Values (in public service)
Values are enduring beliefs that influence our attitudes and actions.
(Kernaghan, 2006, p. 75.)
Values are enduring beliefs that influence our attitudes and actions. Values influence the choices we make from among available means and ends. (Rekeach, 1973, p. 5).
Over the past two decades, public service values have become a major component of the management of public organizations, not only in Canada but also in many other countries around the world. On the basis of a comprehensive examination of public sector values, Montgomery Van Wart, a U.S scholar, concluded that values are so deeply embedded in public management that “[t]he art of values management for practitioners has already become the leading skills necessary for managers and leaders of public sector organizations” (Wart, 1998, p. 319). Public service values occupy a central place in Canada’s Tait Report, which concluded that public service reform “must be animated from within by sound public service values”, by “values consciously held and daily enacted, values deeply rooted in our own system of government, values that help to create confidence in the public service about its own purpose and character, values that help us to regain our sense of public service as a high calling” (Canada, 2000, p. 4).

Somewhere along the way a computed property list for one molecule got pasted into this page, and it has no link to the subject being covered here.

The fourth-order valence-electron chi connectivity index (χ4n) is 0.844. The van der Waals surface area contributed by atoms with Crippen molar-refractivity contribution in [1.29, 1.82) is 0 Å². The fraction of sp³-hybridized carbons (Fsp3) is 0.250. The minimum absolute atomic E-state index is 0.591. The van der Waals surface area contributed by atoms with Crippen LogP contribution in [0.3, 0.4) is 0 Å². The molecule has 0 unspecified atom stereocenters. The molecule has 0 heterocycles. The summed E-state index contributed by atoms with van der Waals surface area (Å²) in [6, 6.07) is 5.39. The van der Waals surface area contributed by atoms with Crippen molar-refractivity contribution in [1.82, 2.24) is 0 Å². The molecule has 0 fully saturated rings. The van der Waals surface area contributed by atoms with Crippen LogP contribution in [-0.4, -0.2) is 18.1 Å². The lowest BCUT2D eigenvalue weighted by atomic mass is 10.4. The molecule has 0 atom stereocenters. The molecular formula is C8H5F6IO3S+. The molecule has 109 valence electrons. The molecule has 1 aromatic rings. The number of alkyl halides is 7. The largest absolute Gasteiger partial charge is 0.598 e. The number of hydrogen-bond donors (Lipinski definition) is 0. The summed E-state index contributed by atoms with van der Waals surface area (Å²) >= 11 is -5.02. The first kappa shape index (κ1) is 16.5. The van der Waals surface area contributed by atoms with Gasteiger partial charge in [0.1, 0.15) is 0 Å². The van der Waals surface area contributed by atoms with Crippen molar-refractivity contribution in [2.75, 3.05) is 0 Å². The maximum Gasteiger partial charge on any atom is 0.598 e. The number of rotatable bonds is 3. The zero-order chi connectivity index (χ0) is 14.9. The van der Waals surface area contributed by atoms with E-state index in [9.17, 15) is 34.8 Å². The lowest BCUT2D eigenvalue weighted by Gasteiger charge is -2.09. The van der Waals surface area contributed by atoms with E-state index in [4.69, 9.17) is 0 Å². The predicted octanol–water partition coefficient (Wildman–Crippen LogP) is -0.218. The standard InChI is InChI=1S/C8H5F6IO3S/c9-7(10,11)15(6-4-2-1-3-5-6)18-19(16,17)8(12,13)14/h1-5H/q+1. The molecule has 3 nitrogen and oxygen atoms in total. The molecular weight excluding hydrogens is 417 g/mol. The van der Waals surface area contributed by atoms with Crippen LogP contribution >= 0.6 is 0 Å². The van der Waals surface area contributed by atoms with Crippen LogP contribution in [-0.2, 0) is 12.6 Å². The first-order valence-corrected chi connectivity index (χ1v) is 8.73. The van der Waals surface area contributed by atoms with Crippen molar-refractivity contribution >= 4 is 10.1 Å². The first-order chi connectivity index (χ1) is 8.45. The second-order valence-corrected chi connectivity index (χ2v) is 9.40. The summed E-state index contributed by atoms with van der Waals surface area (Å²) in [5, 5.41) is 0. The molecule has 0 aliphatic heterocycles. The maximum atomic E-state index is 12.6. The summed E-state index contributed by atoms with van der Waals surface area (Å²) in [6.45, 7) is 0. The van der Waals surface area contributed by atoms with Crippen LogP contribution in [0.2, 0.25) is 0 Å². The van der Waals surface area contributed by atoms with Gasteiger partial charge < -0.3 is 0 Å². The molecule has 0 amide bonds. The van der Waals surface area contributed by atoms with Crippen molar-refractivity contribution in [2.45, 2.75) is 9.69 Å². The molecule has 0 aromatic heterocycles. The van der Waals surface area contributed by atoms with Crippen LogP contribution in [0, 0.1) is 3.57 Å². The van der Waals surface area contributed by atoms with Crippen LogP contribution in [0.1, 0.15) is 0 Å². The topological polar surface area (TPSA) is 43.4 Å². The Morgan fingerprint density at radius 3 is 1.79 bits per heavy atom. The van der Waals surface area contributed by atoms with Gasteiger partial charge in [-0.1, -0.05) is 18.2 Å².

Both the Van Wart book (1998, p. xiv) and the Tait Report (Canada, 2000, p. 4) draw attention to the difference between the closely related concepts of values and ethics. These two concepts should not be used interchangeably because ethical values are a sub-set of values in general. The Tait Report classifies values into four main categories, or “families”, of values-democratic values, ethical values, professional values and people values. This classification has now been widely accepted in Canada’s public administration community and has been entrenched in the federal government’s Values and Ethics Code and in other official documents.